DIY Project: Automating porch lights

Most of us, homeowners, are accustomed to a routine of turning the outdoor lights on for the night and turning them back off in the morning. Now remember how many times did you forget to turn those lights off in the morning while rushing off to work? Not so green, huh?

How could we fix it? Here are two easy DIY solutions for you…

Solution #1: Automate the routine.

Screw-in photocell light control
Screw-in photocell light control

There are different models of light sensors available out there. They have small photocell elements that let electric current run through when the ambient light drops to a predetermined level and turn the connected lights off when the sun goes up. This easy solution will save you a chore trip to a wall switch twice a day and will make sure that your house is lighted at night even when you are away on vacation (which compliments the security system. Don’t have one yet? Check out SecureLinc Family Kit).

Solution #2: No motion, no light.

While it might look good and friendly to have your house shining like a Christmas tree all night, it wastes lots of precious energy (and your green bucks) every single day. So, why light your door if there’s no one around? There’s a solution for this.

EagleEye motion sensor
EagleEye motion sensor

You are most certainly aware of motion-sensing floodlights. And though we would definitely not want to greet our guests with a beam of floodlights in their eyes, we might consider using the same kind of motion sensing to turn our porch fixture on and off. This approach is in a way similar to the DIY Project: Automating staircase lighting we’ve posted before. Check that article for the bridge and switch models that go along with the motion sensor you chose. The idea is to install a wireless motion sensor (or several of those on the perimeter of your house) to trigger one or more lights.

The wireless sensors have limited range and angle of detection, so make sure you check these parameters when selecting the hardware. Also make sure the sensor is weather-proof and rated for outdoor use. For example, EagleEye (MS16A) sensor (pictured above) has 20 ft wireless range and the dawn/dusk feature, so lights only come on when its dark and turn off when there’s light. And it covers area 90° horizontally and 30° vertically in a 20 ft motion detection range.

Now, outdoor motion sensors are not 100% accurate, so don’t be alarmed if lights go off when there’s no one around (unless you live in a ninja populated neighbourhood). The reason for that is that most motion sensors use passive infrared technology that reacts to sudden temperature changes. So a strong blow of warm air might trip it off. Some sensors are more sensitive then others and some allow to make adjustments to sensitivity. Some are pet-immune, and some are not. I used to have the chime controlled by the outdoor motion sensor to know when there’s someone approaching the door, but false alarms in the middle of the night drove me away from that otherwise convenient set-up.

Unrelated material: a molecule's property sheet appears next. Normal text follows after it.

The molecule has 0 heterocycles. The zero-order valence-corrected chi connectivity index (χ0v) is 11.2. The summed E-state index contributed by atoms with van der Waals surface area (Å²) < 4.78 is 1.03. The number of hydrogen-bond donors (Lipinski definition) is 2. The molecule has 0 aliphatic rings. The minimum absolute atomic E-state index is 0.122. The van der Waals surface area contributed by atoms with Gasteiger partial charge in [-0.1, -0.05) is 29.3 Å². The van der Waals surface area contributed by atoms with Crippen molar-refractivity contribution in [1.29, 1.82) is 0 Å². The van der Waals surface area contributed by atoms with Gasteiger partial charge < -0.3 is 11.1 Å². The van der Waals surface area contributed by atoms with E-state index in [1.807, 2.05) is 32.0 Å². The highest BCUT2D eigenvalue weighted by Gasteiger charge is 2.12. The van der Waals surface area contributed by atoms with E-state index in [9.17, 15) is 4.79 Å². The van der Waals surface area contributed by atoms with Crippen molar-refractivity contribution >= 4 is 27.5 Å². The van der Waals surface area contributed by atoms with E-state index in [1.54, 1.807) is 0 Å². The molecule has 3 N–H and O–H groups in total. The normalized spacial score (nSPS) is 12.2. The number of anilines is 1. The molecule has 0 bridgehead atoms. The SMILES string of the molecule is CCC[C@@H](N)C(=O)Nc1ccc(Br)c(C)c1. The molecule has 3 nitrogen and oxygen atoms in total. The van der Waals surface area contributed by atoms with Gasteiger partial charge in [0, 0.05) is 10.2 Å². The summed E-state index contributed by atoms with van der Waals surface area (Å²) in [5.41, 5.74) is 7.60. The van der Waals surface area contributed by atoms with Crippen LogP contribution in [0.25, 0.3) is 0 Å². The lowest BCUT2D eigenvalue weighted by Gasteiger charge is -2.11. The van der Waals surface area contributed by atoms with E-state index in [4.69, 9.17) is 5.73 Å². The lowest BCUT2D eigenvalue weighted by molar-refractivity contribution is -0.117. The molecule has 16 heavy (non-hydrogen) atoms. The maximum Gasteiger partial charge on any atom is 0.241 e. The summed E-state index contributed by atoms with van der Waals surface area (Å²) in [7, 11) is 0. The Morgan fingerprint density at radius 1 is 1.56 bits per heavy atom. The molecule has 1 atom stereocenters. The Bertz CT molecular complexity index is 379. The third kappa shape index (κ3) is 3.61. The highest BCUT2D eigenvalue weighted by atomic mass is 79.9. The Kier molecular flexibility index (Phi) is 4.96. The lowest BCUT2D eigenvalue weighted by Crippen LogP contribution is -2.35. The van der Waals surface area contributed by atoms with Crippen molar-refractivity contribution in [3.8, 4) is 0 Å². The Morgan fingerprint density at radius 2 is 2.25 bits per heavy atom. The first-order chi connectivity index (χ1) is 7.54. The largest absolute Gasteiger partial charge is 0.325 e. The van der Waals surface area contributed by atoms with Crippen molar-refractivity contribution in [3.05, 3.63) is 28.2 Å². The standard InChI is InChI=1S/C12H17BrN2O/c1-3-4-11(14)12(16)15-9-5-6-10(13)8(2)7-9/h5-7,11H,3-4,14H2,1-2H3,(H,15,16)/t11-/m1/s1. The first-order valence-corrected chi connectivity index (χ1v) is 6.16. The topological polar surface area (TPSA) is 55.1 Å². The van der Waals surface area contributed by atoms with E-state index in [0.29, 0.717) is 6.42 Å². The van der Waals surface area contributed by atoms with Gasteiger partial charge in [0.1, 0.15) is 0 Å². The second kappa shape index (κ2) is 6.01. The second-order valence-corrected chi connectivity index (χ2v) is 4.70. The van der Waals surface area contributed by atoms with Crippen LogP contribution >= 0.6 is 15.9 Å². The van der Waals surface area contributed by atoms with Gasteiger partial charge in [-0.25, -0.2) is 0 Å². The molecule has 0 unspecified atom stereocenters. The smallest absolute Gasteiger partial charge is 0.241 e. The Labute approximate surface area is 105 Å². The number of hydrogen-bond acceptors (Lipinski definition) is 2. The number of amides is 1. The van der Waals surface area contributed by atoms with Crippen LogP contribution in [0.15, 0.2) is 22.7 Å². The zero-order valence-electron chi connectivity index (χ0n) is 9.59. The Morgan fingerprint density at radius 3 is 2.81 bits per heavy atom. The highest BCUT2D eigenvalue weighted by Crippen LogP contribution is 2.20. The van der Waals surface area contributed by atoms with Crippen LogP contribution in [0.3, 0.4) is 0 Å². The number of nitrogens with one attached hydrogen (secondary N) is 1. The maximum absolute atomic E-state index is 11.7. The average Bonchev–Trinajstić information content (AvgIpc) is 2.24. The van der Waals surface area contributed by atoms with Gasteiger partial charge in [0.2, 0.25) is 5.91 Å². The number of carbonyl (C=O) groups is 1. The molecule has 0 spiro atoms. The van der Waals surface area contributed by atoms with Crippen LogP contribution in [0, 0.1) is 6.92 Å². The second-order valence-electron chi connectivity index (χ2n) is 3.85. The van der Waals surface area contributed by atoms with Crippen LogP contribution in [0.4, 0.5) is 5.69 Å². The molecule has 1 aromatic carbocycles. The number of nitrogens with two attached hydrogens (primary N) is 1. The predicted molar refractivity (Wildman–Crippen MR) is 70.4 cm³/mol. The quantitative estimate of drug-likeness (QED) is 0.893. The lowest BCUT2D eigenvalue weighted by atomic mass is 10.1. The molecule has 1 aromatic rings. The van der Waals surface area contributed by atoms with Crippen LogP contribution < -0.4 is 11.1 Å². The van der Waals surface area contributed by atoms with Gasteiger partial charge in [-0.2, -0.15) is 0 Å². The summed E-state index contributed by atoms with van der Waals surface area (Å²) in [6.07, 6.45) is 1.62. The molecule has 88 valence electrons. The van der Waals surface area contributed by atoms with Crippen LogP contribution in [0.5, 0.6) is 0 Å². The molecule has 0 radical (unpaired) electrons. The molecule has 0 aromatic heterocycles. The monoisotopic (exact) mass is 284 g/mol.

Enforcer IR beam sensor
Enforcer IR beam sensor

There are other more reliable alternatives to passive infrared sensors, like IR beam motion detectors (like those you trip while entering some stores). They shine an invisible IR beam between two modules (transmitter and receiver) that could be placed in a line of sight up to 130 feet apart. And whenever someone breaks the beam the sensor trips off. Those beam systems have a down side as well, they are easy to avoid, just step above or below it and it will not detect your presence, while passive IR sensors create a sort of three-dimensional grid that is much harder to bypass.

As usual, please let me know in the comments if you have other ideas or questions. Or tweet me @rusgrafx.

About Ruslan Ulanov 103 Articles
Ruslan Ulanov is a software engineer by day and Smart Home hacker by night. He got fascinated by potential of home automation over a decade ago, when it was available to select few. Over the years experimented with smart products using different technologies from X10 to Insteon to ZigBee. Actively supports new smart home developments on Kickstarter and Indiegogo.

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